Medical illustration may be a new career option for some, but looking back in time, we can see that Leonardo da Vinci, Michelangelo, and other master artists of the past used to explore human anatomy to learn how to accurately draw and sculpt the human figure.
Despite its venerable history, medical illustration is a career that is evolving rapidly. It has changed considerably, even since I became interested in it in the 1990s. When I first investigated it, I realised how many times I had seen medical and scientific drawings but never thought of who created them. Traditionally, illustrations were used in medical textbooks and medical journals. Most images were created in black pen-and-ink drawings, and the medical illustrators' training originally reflected this. It consisted of traditional art classes (pen and ink, airbrush, acrylic painting, watercolour painting, sculpting, etc.) as well as high-level science courses such as gross anatomy, embryology, histology, biology, etc. so they would be masters of the sciences and the arts.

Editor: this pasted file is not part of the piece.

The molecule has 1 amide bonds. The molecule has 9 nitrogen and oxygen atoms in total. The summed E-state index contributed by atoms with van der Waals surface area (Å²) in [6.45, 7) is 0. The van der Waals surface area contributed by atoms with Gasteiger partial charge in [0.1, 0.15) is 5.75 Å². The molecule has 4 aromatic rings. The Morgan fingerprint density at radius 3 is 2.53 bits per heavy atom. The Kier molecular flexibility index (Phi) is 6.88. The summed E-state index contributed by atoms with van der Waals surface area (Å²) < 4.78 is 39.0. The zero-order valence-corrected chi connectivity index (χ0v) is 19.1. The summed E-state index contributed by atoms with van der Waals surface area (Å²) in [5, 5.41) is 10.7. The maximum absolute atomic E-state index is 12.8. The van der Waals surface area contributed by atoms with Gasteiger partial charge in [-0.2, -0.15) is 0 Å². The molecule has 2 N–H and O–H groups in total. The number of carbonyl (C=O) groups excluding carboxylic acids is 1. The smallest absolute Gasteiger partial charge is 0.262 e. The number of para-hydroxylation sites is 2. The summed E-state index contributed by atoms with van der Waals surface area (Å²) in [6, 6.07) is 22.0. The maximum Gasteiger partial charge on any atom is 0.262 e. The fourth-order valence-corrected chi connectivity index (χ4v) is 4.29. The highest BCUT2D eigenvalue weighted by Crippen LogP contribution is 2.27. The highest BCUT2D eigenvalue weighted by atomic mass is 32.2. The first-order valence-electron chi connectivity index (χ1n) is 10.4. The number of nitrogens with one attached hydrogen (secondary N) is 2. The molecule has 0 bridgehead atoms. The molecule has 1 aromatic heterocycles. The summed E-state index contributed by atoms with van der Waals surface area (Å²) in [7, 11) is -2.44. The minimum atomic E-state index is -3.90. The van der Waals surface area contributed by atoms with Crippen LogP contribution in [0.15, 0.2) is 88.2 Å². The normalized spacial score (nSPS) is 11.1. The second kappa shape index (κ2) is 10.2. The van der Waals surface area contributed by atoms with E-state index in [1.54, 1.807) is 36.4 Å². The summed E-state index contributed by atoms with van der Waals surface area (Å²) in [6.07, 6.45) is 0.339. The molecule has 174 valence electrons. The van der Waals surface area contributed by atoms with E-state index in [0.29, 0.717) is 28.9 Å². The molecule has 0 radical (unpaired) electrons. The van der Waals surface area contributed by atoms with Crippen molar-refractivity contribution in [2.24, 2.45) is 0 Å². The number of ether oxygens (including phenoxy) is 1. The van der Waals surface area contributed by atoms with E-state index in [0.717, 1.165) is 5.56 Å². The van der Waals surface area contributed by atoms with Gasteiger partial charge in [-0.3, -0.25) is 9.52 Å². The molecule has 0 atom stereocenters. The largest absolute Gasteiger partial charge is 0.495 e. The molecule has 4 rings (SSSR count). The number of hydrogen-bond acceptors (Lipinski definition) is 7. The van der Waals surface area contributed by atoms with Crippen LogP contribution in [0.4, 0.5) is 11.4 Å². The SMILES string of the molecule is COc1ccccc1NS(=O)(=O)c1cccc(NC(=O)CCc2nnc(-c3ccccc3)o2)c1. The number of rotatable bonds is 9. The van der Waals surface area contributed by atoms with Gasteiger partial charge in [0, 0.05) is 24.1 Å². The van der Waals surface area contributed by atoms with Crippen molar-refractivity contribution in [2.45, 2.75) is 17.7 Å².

Within the past 10 years the computer has been added to the art palette of a medical illustrator. 3D animation, movies, and computer programs utilise the medical illustrator's talents in art and medicine to create CD-ROMs for publishers, hospitals, and pharmaceutical companies, as well as lawyers who specialise in medical malpractice.